Lynyrd Skynyrd: The Last Rebel
Good Lovin’s Hard to Find
Can’t Take That Away
Best Things in Life
The Last Rebel
Outta Hell in My Dodge
Kiss Your Freedom Goodbye
South of Heaven
Love Don’t Always Come Easy
Born to Run
There’s no doubt that Lynyrd Skynyrd’s albums in the 70s helped to define the southern rock genre, and those records bear up magnificently today. And while the album’s they’ve released since reforming 1987 don’t stand up against the band’s classic records, it would be unfair to dismiss them as entirely irrelevant.
1993’s The Last Rebel shows that vocalist Johnny Van Zandt wasn’t overshadowed by his late brother Ronnie’s reputation, and the line-up is as close as it could be to the band’s glory days. Late founder Gary Rossington was on board, as were guitarist Ed King, bassist Leon Wilkeson and pianist Billy Powell, who’d all joined the band in 1972 and survived the 1977 plane crash that killed Ronnie Van Zant and guitarist Steve Gaines.
The album’s highlight was probably The Last Rebel, a slow-burning song about the death of Southern culture. It was a highlight of the band’s sets from 1992-1994, before being dropped for good, in favour of older material.
“This is a very moody song.” Rossington said. “We had to really get in the mood to record it, then we just cut it live. I wrote the music and named it at my house in Wyoming.
“The first verse is about a civil war soldier and the second verse is about me, they say, and the third verse is sort of about us – the last rebels, out on the road, still doing our thing.”
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Other albums released in February 1993
- Objection Overruled – Accept
- Off the Ground – Paul McCartney
- Rift – Phish
- Earth 2 – Earth
- Native Tongue – Poison
- Wandering Spirit – Mick Jagger
- Slip – Quicksand
- Spilt Milk – Jellyfish
- Where You Been – Dinosaur Jr.
- On the Mouth – Superchunk
- Serenades – Anathema
- Tabula Rasa – Einstürzende Neubauten
- Pablo Honey – Radiohead
- Fuzzy – Grant Lee Buffalo
- Live: Right Here, Right Now – Van Halen
- Magic & Madness – Circus of Power
- Scenes from the Second Storey – The God Machine
- Smoke – Drivin N Cryin
- Superstar Car Wash – Goo Goo Dolls
What they said…
“The refurbished band, bolstered by a reunion with original guitarist Ed King and the addition of the youngest Van-Zant brother, Johnny, demonstrates astonishing resilience in conjuring up the Skynyrd spirit on The Last Rebel. Van-Zant, once overshadowed by his brother’s legend, has grown into his role as front-man and carries the torch without being singed by its falling embers.” (Rolling Stone (opens in new tab))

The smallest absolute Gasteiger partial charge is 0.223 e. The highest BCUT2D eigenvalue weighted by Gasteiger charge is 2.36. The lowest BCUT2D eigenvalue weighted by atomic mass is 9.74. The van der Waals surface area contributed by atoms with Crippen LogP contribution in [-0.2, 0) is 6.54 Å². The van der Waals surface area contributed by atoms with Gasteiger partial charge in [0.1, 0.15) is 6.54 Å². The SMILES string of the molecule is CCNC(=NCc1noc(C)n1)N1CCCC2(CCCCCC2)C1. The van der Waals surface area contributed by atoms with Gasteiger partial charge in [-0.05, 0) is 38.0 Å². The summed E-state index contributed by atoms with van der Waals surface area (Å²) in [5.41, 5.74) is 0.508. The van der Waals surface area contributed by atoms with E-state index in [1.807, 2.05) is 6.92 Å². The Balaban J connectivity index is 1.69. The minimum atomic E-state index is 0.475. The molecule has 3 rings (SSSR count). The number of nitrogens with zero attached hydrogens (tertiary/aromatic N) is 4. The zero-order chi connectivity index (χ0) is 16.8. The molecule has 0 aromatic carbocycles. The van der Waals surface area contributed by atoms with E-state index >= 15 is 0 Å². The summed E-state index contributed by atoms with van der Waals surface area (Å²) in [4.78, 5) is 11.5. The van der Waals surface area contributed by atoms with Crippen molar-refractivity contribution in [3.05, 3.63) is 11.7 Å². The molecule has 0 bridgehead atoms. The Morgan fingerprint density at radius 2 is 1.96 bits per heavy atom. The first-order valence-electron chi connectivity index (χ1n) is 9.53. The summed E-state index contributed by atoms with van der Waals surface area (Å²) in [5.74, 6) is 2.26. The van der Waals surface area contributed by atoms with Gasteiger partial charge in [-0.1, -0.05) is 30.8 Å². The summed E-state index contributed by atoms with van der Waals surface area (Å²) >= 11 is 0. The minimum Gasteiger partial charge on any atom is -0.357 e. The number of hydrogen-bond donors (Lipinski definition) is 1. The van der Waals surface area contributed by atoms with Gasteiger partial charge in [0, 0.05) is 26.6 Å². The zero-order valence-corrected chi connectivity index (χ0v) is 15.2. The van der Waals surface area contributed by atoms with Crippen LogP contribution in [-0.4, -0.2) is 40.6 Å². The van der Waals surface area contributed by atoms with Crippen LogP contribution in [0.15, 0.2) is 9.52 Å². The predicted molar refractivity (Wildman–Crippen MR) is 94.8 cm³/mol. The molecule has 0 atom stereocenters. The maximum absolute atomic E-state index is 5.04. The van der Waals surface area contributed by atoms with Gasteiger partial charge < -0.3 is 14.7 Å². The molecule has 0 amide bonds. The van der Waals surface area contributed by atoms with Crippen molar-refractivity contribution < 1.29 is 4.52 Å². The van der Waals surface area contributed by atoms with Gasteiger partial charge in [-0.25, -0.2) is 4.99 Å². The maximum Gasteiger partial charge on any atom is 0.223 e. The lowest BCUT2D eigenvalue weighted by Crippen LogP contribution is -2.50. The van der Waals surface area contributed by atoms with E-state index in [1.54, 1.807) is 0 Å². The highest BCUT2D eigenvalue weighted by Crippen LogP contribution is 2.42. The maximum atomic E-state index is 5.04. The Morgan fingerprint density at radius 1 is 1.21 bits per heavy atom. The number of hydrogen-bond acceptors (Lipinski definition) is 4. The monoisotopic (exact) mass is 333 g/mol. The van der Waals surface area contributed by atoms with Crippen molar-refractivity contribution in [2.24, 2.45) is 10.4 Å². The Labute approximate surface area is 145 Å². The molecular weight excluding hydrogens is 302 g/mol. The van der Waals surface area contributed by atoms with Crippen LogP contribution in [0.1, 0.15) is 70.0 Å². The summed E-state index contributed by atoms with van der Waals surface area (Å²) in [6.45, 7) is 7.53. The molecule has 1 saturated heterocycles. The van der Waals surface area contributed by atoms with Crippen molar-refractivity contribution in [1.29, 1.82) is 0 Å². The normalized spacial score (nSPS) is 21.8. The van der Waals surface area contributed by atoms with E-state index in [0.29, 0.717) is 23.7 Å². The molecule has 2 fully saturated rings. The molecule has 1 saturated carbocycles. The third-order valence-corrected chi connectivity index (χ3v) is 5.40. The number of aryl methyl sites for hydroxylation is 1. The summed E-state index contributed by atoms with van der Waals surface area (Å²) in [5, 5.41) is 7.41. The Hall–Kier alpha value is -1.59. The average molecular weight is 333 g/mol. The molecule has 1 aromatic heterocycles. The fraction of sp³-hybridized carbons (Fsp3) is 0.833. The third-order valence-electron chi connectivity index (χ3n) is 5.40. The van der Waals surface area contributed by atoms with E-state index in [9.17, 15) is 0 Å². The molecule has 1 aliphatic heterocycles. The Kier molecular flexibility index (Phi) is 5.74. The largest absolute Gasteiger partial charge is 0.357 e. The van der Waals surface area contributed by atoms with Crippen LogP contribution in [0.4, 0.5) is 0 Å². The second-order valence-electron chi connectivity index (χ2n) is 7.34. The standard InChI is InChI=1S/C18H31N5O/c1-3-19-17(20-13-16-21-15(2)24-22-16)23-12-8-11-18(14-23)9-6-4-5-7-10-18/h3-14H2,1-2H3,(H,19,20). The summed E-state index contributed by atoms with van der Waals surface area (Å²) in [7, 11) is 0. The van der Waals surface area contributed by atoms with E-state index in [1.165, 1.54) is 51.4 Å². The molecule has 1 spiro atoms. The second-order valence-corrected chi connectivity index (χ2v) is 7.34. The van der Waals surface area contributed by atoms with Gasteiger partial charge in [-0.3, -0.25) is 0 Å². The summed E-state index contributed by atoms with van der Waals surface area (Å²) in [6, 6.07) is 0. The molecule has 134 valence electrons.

“Although it should please die-hard fans, the reconstituted Lynyrd Skynyrd’s second studio record does little to expand the group’s horizons. Aside from a few longer songs that allow the group to stretch out, the majority of The Last Rebel is by-the-book Southern rock, further undermined by Johnny Van Zant’s cliché-riddled lyrics.” (AllMusic (opens in new tab))
“Johnny Van Zant may not have the innate swagger of his late brother, Ronnie, Lynyrd Skynyrd’s former lead singer. But give him three steps and he’ll saunter a good Dixie mile in Ronnie’s hat. Between them, guitarists Gary Rossington, Ed King, and Randall Hall generate enough feedback on The Last Rebel to satisfy any unrepentant ’70s Ripple-er’s thirst for ear blood. Besides, having the dumb nerve to title a song Born to Run is worth at least half a grade.” (Entertainment Weekly (opens in new tab))
What you said…
Uli Hassinger: I was a big Skynyrd fan from the age of 13, when an older brother of a friend of mine played me the One More From The Road album. This was about 1980 so the band did not exist anymore. I bought all their releases after that. When they reunited in 1991 this was a big thing for me. With most of the surviving original members and Ronnie’s brother on vocals you couldn’t come closer to the original line up. I saw them several times in the 90s live.
Like most I think the pre crash albums are unrivalled. You couldn’t top Ronnie’s lyrics and songwriting and his voice wasn’t the most brilliant, but it was supercool. After the reunion the old recipe was used again. Cool riffing, honky tonk piano playing, slide guitar and a combination of uptempo songs and ballads. To me the old recipe still works.
I like this one a little bit more than Lynyrd Skynyrd 1991. It contains not one weak song. With Good Lovin’s Hard To Find and One Thing it starts with two crashing southern rock tunes. The Last Rebel is just a wonderful song, Born To Run not much worse. It’s a very solid album and it still sounds brilliant today. The production is perfect and does not sound dated in any way.